Raymond Luk, CEO of Hockeystick on the Power of Learning to Ignore
In this series, we profile entrepreneurs approaching the top of their game, and ask them how they got there. This week, we speak to the Raymond Luk, the founder and CEO of Hockeystick — essentially its the Bloomberg for Private Markets.
As a believer in the power of new financial technologies to transform private capital markets, Luk founded Toronto-based Hockeystick with the hopes of improving the odds of success for funders and companies by providing them better data to make better decisions.
Here Luk talks learning to be ok with obsessing over things, the intersection of technology and entrepreneurship and his daily routine.
Q & A
What do you enjoy most about the industry you’re in?
I love working at the intersection of technology and entrepreneurship. Both are about limitless potential and exponential growth.
What is the best advice you have ever been given?
Ignore what others are doing (and ignore advice)! You have to fully understand how your business works from first principles.
What is one trait you have, that you find has attributed to your success?
I can switch easily between minute details and high-level strategy. I’m not bothered by the compromises between short-term and long-term thinking. You need both.
What is the lesson you took the longest to learn?
Focus. It took me a long time to learn to tune out the noise, ignore things (and people), and to be ok with obsessing over things until I had figured them out.
Who are your some of your role models?
My wife is a founder of a luxury fashion company called Zvelle and she is my greatest source of inspiration. I admire Bill Gates for demonstrating that the singular entrepreneurial mindset can be applied to any problem, not just business.
What makes it all worth it?
I value learning more than anything else and building a business is a lifelong license to learn. The successes along the way are wonderful milestones, but the journey is what gets me up in the morning.
What long term goals do you have?
I want to build something that has global impact. That was our motivation at Hockeystick from day one and we’ve never been afraid to have twenty-year plans. I love being a Canadian company that’s working around the world.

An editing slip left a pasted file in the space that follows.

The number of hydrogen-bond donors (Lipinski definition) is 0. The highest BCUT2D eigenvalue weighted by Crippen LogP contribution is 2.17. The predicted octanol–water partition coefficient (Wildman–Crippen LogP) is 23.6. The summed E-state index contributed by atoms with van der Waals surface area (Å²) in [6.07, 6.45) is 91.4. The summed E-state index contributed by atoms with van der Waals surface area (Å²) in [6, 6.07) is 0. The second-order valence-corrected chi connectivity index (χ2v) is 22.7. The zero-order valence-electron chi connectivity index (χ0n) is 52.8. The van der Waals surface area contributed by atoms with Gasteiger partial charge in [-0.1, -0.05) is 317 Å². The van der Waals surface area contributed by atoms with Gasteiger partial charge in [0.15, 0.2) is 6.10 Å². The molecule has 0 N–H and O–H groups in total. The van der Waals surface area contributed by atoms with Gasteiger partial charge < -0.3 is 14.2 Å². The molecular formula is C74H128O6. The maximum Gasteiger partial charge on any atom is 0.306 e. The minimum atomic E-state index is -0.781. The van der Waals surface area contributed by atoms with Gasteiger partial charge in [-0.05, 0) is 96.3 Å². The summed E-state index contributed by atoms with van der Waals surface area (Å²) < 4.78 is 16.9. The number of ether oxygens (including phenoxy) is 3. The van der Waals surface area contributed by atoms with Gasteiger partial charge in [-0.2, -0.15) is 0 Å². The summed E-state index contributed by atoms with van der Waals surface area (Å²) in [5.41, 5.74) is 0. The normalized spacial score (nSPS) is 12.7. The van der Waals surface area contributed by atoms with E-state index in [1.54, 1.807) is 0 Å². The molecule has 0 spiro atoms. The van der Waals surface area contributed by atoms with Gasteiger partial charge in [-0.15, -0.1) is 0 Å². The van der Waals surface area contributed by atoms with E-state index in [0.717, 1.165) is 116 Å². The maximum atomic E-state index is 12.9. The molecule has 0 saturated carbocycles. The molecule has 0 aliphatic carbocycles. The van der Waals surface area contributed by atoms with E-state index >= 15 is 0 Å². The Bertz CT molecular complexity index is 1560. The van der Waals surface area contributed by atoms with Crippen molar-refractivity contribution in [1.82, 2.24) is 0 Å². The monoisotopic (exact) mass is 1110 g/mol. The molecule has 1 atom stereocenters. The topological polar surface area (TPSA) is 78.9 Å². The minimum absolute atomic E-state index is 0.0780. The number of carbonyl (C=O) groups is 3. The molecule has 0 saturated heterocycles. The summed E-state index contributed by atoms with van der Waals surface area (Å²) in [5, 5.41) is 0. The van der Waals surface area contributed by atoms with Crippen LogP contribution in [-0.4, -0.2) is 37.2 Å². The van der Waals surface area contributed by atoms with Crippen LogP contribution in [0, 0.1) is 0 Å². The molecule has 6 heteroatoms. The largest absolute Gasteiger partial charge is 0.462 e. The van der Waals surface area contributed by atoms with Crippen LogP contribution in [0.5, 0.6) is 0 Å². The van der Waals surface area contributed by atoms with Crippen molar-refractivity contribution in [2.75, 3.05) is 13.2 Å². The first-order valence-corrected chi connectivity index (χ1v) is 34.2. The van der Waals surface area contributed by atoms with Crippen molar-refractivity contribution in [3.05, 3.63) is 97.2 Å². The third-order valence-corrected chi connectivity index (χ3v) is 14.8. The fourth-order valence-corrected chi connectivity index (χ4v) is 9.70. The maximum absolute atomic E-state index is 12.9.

How do you balance your work and personal lives?
Luckily, I’m married to an entrepreneur who understands there is no balance! Balance implies the goal is peaceful equilibrium. We don’t mind rocking the boat.
I’m a coffee lover so I start with a carefully calibrated espresso or a French press for sipping. I always spend quiet time with my wife before starting the day. I’d like to start walking or doing yoga in the morning, especially in the winter.
Our office is open concept so when I need to focus I find a quiet room or go somewhere near a window. I turn all of my notifications off and only check email when I’m not working on something else. I don’t multi-task. As a founder I have to context switch a lot. But I tend to spend time meeting with people, working with my team or developing new ideas and strategies.
I meditate daily, during the afternoon which I highly recommend for managing one’s energy and focus. I don’t eat breakfast. For lunch I tend to have fish or salad or anything without too many carbs. For dinner I like anything fresh and a bit spicy or exotic! Thanks to podcasts, I look forward to my subway rides to and from the office. I’d hate to live across the street from the office!
My wife and I like to wind down with a good book, a nice Scotch and sometimes we’ll enjoy a sauna. We always have a lot of energy so we find things that make us focus on the moment, not the day.
I recently read “American Moonshot” by Douglas Brinkley which recounts the space race and the role JFK played. On the 50th anniversary of the moon landing, it’s a great time to learn (or re-learn) this story.
The book reminded me of how crazy ambitious it was to land on the moon. Very little was known, so much had to be invented and it could have collapsed so many times along the way, for political, financial and technical reasons. It reminds me how powerful it is to simply state a goal and find a way to achieve it, rather than the other way around.
Besides Google Calendar I don’t find apps are useful for organization. Ironically, the proliferation of apps and notifications is the biggest cause productivity loss. I’m very thoughtful before I allow any app to notify me, including phone and texts. 99.9% of notifications are irrelevant or not timely. But 100% kill your focus. Now I control when I want an update from something so I can control my time.